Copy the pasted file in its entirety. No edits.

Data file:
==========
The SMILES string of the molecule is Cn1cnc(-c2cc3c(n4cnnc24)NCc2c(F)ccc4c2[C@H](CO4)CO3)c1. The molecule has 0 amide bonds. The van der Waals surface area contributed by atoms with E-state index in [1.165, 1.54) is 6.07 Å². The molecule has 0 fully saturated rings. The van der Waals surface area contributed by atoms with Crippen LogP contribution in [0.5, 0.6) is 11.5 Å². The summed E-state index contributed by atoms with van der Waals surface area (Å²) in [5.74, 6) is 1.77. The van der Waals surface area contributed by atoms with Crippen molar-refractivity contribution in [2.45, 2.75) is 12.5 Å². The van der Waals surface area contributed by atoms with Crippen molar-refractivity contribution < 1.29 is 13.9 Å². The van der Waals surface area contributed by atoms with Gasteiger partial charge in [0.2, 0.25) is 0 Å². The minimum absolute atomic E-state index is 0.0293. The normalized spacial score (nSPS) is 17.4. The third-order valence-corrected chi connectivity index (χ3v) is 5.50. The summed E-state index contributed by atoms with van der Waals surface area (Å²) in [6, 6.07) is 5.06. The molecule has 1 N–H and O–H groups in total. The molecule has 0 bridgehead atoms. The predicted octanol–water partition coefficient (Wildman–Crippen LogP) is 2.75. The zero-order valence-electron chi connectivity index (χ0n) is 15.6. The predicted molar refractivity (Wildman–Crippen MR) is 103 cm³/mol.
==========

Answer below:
The SMILES string of the molecule is Cn1cnc(-c2cc3c(n4cnnc24)NCc2c(F)ccc4c2[C@H](CO4)CO3)c1. The molecule has 0 amide bonds. The van der Waals surface area contributed by atoms with E-state index in [1.165, 1.54) is 6.07 Å². The molecule has 0 fully saturated rings. The van der Waals surface area contributed by atoms with Crippen LogP contribution in [0.5, 0.6) is 11.5 Å². The summed E-state index contributed by atoms with van der Waals surface area (Å²) in [5.74, 6) is 1.77. The van der Waals surface area contributed by atoms with Crippen molar-refractivity contribution in [2.45, 2.75) is 12.5 Å². The van der Waals surface area contributed by atoms with Crippen molar-refractivity contribution < 1.29 is 13.9 Å². The van der Waals surface area contributed by atoms with Gasteiger partial charge in [0.2, 0.25) is 0 Å². The minimum absolute atomic E-state index is 0.0293. The normalized spacial score (nSPS) is 17.4. The third-order valence-corrected chi connectivity index (χ3v) is 5.50. The summed E-state index contributed by atoms with van der Waals surface area (Å²) in [6, 6.07) is 5.06. The molecule has 1 N–H and O–H groups in total. The molecule has 0 bridgehead atoms. The predicted octanol–water partition coefficient (Wildman–Crippen LogP) is 2.75. The zero-order valence-electron chi connectivity index (χ0n) is 15.6. The predicted molar refractivity (Wildman–Crippen MR) is 103 cm³/mol.